Some of South Africa's Economic Rebound Started Under ZumaBy
Economy expands 1.3% last year, exceeding Treasury’s estimate
Fixed investment surged after three quarters of contraction
South Africa’s new president, Cyril Ramaphosa, is credited with boosting confidence in the economy, but some of that rebound started under his predecessor, Jacob Zuma.
The economy expanded 1.3 percent last year, exceeding the National Treasury’s forecast. The annualized growth in the three months through December was the most since the second quarter of 2016 and fixed capital formation expanded after three quarters of contraction.
This “suggests that confidence was returning even before President Cyril Ramaphosa took office this year,” John Ashbourne, Africa economist at Capital Economics Ltd., said in a note. “Today’s figures show that Mr. Ramaphosa was lucky enough to inherit an economy that was already picking up.”
Political and policy instability due to some of Zuma’s decisions hurt investor confidence, curbing the recovery in Africa’s most-industrialized economy and prompting both S&P Global Ratings and Fitch Ratings Ltd. to cut the nation’s debt to junk. Ramaphosa’s election as African National Congress leader in December paved the way for him to replace Zuma as president last month, helping business confidence to climb to the strongest since October 2015 in January and the purchasing managers’ index to return to expansionary territory.
While the growth rate hasn’t exceeded 2 percent since 2013, prospects for this year are looking up.
Within a month of Ramaphosa taking over as ANC leader, the government overhauled the board and top management of struggling utility Eskom Holdings SOC Ltd. After being elected president, Ramaphosa changed the cabinet, removing ministers implicated in corruption linked to the Gupta family, who are friends with Zuma, and reappointing Pravin Gordhan and Nhlanhla Nene, both of whom were fired by Zuma.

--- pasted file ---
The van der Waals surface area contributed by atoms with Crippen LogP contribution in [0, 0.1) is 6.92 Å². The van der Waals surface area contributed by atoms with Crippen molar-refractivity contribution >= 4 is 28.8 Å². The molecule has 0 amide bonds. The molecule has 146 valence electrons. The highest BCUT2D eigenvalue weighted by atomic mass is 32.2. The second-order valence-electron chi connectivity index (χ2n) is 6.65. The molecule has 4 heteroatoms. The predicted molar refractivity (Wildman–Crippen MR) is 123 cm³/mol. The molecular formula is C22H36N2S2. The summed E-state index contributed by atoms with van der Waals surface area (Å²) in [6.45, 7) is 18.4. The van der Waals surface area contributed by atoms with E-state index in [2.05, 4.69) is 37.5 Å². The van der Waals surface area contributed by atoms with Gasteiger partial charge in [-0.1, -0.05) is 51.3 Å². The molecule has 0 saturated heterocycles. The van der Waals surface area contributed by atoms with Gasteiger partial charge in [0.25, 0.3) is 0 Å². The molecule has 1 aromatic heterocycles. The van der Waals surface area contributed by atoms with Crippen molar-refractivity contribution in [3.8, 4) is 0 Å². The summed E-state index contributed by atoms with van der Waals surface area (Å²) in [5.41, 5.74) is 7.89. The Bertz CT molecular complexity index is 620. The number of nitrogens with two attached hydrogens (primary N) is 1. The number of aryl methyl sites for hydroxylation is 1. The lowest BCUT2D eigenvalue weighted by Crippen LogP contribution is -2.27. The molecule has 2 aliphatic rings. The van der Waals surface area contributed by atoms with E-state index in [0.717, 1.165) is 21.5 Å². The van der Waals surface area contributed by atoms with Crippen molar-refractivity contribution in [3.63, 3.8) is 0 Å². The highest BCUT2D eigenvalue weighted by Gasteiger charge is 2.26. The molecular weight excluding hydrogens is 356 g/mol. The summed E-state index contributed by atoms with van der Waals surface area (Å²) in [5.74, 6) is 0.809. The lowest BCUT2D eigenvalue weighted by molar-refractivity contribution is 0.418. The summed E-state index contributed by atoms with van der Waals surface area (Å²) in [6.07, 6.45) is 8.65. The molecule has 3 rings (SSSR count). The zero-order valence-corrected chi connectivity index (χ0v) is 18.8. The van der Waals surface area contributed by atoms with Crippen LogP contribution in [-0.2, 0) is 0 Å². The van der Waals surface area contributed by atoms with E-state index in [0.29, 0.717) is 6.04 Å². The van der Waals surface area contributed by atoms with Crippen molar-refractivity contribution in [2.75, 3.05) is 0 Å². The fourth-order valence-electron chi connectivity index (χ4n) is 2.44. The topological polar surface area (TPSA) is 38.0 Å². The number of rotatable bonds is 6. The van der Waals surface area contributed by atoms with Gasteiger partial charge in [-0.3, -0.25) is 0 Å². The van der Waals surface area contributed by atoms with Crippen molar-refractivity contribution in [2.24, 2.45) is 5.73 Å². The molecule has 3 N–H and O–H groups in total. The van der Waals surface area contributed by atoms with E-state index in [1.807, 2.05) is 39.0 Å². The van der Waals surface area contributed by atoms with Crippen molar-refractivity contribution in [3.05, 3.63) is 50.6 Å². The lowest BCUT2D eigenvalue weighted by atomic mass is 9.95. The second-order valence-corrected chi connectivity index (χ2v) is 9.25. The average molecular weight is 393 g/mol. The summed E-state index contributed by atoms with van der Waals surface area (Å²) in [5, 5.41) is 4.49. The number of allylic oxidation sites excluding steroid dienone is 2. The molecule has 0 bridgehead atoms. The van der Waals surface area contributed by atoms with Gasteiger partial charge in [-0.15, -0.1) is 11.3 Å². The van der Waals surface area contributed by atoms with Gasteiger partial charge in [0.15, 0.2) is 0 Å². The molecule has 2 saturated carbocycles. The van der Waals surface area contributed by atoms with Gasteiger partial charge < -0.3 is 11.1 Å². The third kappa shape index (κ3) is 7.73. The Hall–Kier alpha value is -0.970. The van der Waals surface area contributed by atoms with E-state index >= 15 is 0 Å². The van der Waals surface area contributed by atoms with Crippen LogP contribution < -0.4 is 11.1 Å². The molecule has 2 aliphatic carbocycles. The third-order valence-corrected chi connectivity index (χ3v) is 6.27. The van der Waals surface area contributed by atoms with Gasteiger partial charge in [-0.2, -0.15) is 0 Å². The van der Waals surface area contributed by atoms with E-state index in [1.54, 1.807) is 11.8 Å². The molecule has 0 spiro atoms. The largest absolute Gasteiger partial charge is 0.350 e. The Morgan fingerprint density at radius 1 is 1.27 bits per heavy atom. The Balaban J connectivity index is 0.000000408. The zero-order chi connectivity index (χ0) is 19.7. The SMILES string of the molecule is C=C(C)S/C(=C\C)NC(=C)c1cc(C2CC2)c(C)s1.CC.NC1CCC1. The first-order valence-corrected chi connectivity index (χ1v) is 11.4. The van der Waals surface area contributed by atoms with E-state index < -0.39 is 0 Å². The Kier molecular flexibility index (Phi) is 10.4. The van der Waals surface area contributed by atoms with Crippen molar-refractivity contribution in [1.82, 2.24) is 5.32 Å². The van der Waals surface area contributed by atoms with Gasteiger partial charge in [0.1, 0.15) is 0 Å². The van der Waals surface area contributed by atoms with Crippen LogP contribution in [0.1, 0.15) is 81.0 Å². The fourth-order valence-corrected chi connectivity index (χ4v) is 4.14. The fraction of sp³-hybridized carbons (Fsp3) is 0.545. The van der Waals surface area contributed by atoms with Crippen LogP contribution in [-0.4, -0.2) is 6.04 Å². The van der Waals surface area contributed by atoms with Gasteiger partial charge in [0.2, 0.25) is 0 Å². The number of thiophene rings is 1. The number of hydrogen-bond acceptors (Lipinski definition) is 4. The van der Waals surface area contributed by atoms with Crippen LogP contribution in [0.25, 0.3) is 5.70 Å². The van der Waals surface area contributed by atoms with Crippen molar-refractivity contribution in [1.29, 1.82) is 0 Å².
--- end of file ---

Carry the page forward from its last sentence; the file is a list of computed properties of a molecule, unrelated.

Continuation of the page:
“Ramaphosa is taking charge when the momentum of growth seems to be gathering and that could continue for a while longer, purely based on confidence,” Kevin Lings, chief economist at Stanlib Asset Management Ltd., said by phone. “The path that has been elected including the appointment of good ministers in key departments should, despite some policy wrangling and politicking, see us lift confidence and get growth back to around 2 percent on average.”
What Our Economists Say
“South Africa is likely to remain a laggard relative to global growth despite shedding the shackles of the corrupt and dysfunctional government policy of the Zuma era. The new administration will need to make quick and substantial progress in areas such as improving governance of state-owned entities for South Africa to catch up with emerging market peers.”
- Mark Bohlund, Bloomberg Economics -
The National Treasury said last month the economy could expand 1.5 percent this year and growth may accelerate to 2.1 percent in 2020. These forecasts will probably be raised in the October mid-term budget as South Africa overcomes governance and financial problems, Nene said Monday.
— With assistance by Simbarashe Gumbo, and Thembisile Dzonzi